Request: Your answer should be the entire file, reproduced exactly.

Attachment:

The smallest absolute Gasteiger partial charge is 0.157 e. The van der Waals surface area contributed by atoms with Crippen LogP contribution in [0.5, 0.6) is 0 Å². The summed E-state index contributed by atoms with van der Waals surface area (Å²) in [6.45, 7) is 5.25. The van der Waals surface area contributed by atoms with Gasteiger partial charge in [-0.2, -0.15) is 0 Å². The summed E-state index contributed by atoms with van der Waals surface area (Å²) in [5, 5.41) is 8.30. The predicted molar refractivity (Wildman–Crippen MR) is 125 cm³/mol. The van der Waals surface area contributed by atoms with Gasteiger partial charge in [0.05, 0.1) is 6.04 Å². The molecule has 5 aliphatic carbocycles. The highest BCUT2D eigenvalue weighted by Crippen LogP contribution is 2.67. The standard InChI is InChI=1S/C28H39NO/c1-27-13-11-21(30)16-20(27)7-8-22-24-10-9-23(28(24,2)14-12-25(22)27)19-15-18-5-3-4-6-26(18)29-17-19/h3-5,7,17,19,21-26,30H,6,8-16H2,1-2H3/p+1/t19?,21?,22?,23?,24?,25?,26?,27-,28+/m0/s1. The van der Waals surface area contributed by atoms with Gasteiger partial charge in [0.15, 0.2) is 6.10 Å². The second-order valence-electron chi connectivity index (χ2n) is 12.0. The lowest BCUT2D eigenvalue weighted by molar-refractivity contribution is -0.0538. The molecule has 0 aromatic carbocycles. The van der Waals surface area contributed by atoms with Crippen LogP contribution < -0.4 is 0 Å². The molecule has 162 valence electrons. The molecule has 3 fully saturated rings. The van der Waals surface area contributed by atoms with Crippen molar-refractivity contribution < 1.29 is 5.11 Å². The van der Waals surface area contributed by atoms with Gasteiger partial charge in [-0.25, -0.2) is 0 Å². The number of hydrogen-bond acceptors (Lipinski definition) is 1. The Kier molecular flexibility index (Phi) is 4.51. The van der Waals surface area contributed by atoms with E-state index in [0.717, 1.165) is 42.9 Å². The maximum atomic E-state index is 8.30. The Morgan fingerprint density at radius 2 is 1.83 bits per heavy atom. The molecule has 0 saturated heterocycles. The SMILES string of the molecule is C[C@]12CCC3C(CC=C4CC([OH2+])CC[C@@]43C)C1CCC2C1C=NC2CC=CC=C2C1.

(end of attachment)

The smallest absolute Gasteiger partial charge is 0.157 e. The van der Waals surface area contributed by atoms with Crippen LogP contribution in [0.5, 0.6) is 0 Å². The summed E-state index contributed by atoms with van der Waals surface area (Å²) in [6.45, 7) is 5.25. The van der Waals surface area contributed by atoms with Gasteiger partial charge in [-0.2, -0.15) is 0 Å². The summed E-state index contributed by atoms with van der Waals surface area (Å²) in [5, 5.41) is 8.30. The predicted molar refractivity (Wildman–Crippen MR) is 125 cm³/mol. The van der Waals surface area contributed by atoms with Gasteiger partial charge in [0.05, 0.1) is 6.04 Å². The molecule has 5 aliphatic carbocycles. The highest BCUT2D eigenvalue weighted by Crippen LogP contribution is 2.67. The standard InChI is InChI=1S/C28H39NO/c1-27-13-11-21(30)16-20(27)7-8-22-24-10-9-23(28(24,2)14-12-25(22)27)19-15-18-5-3-4-6-26(18)29-17-19/h3-5,7,17,19,21-26,30H,6,8-16H2,1-2H3/p+1/t19?,21?,22?,23?,24?,25?,26?,27-,28+/m0/s1. The van der Waals surface area contributed by atoms with Gasteiger partial charge in [0.15, 0.2) is 6.10 Å². The second-order valence-electron chi connectivity index (χ2n) is 12.0. The lowest BCUT2D eigenvalue weighted by molar-refractivity contribution is -0.0538. The molecule has 0 aromatic carbocycles. The van der Waals surface area contributed by atoms with Crippen LogP contribution < -0.4 is 0 Å². The molecule has 162 valence electrons. The molecule has 3 fully saturated rings. The van der Waals surface area contributed by atoms with Crippen molar-refractivity contribution < 1.29 is 5.11 Å². The van der Waals surface area contributed by atoms with Gasteiger partial charge in [-0.25, -0.2) is 0 Å². The number of hydrogen-bond acceptors (Lipinski definition) is 1. The Kier molecular flexibility index (Phi) is 4.51. The van der Waals surface area contributed by atoms with E-state index in [0.717, 1.165) is 42.9 Å². The maximum atomic E-state index is 8.30. The Morgan fingerprint density at radius 2 is 1.83 bits per heavy atom. The molecule has 0 saturated heterocycles. The SMILES string of the molecule is C[C@]12CCC3C(CC=C4CC([OH2+])CC[C@@]43C)C1CCC2C1C=NC2CC=CC=C2C1.